Harold Fujita, a graduate of the food service department and a retiree from IBM, began helping in the garden about eight years ago. In 2002, I asked John Messina, Auxiliary Services Officer, for additional help. We had a working force of six to keep the weeds under control. Presently, we only have a gang of three. But, I hope to complete the landscaping of the area by Iliahi with our present work crew.
Accolades for the Garden
In 1989, Moriso Teraoka receives a Service Award for his work creating the garden from Kapiolani Community College (KCC) Chancellor John Morton.
In 1989, KCC instructor Bill Reisner writes an article in the Community Colleges newspaper about the newly developed garden. According to Reisner, “While new buildings continue to spring up at the Diamond Head campus of Kapiolani Community College, two landscaped gardens of cactus and succulent are growing with a variety of plants from all over the world. The best part of the gardens is their volunteer landscaper and gardener, alumnus and continuing student Moriso Teraoka.”
In 1990, KCC receives one of four annual Beautification Awards presented by the Outdoor Circle.
In the same year, Honolulu Star-Bulletin columnist Lois Taylor featured the Cactus and Succulent Garden in her weekly Friday column, writing “Say ‘thank you’ to Moriso Teraoka, the man who transformed a weed-covered hillside on Diamond Head into a world-class cactus and succulent garden. And he didn’t plant it to improve his property, he did it for us.”
In 1995, Walter Schiess and Moriso Teraoka are featured on Leslie Wilcox’s “That’s Life” program on Channel 2. The interview focused on the creation and maintenance of the cactus garden.
In 1996, both are featured on the “UH Today” segment of the Hawaii NBC Morning News.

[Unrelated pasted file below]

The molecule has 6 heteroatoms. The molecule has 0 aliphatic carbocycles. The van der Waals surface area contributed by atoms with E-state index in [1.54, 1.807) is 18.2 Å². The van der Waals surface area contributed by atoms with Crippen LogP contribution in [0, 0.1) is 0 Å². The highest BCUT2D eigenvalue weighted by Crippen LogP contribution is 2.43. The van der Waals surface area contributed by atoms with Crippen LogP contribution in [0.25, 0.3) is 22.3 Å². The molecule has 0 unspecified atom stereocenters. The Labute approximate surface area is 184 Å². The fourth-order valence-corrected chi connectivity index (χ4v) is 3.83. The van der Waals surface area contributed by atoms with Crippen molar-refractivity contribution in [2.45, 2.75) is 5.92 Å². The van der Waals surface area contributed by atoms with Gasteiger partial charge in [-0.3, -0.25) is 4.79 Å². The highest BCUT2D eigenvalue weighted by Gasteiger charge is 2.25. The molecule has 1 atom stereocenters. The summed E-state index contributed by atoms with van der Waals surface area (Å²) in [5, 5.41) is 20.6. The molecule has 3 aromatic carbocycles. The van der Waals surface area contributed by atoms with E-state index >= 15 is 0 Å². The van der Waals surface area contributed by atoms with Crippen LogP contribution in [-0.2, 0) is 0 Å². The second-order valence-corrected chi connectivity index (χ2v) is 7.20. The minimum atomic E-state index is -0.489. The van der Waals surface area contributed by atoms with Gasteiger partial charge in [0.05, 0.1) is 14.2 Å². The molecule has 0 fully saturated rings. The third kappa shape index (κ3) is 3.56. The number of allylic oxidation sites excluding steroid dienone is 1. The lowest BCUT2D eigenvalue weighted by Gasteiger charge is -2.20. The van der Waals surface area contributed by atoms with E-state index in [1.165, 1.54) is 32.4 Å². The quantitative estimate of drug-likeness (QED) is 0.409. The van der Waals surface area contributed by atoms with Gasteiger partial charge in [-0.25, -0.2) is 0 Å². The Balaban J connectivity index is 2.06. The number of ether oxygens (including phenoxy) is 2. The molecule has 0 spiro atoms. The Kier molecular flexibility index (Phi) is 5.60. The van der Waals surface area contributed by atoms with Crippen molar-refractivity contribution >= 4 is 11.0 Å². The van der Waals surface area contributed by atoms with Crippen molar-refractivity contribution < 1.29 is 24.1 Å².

In 1998, the Outdoor Circle again recognizes KCC with a Beautification Award, this time in recognition of the continuing effort to beautify the campus.
In 1999, Ric Valdez writes an article about Moriso Teraoka in Midweek, a free weekly. According to Valdez, “He is Kapiolani’s resident Renaissance Man, Jack of All Trades and the selfless keeper and creator of the highly regarded cactus garden.”
In 2001, Wayne Muromoto profiles Harold Fujita and Moriso Teraoka in an article about the garden in The Hawaii Herald. Muromoto writes, “It isn’t often that a student is so well known that even the provost of the college knows his name. But it’s rarer still if that provost will also refer to that student as one of the real ‘powers’ on campus.”
In 2006, Hawaiian Airlines publishes an article in their Hana Hou In-flight Magazine. It states, “Another day, another encounter: A stranger has once again approached Moriso Teraoka for horticultural advice. Teraoka is standing inside the marvelous cactus garden that has been the object of his love and toil for the last sixteen years, but he modestly shrugs and offers, ‘Just do it and learn by your mistake.’
Cactus & Coffee
My goal is that someday the Cactus and Succulent Garden would be maintained by the combined efforts of the college community, students, and neighborhood residents.
This effort began in the spring of 1998. Roy Onomura, the International Student Club president and the Board of Student Activities chair, organized a group of volunteers to spend a Saturday morning in the garden. “To give Moriso some help,” Onomura said. The outing was a huge success. The initial group wanted this project continued.
Student Activities Coordinator/Advisor George Higa schedules this outing once a semester and calls the project “Cactus & Coffee.” Sophia Hu, a biology instructor from McKinley High School has come with her students to every session for years.
The Garden Becomes Accessible
The biggest change to the appearance of the Cactus and Succulent Garden occurred in the spring of 2000. A pathway was constructed through the garden so that those in wheelchairs could get to the campus from the parking lot and the bus stop.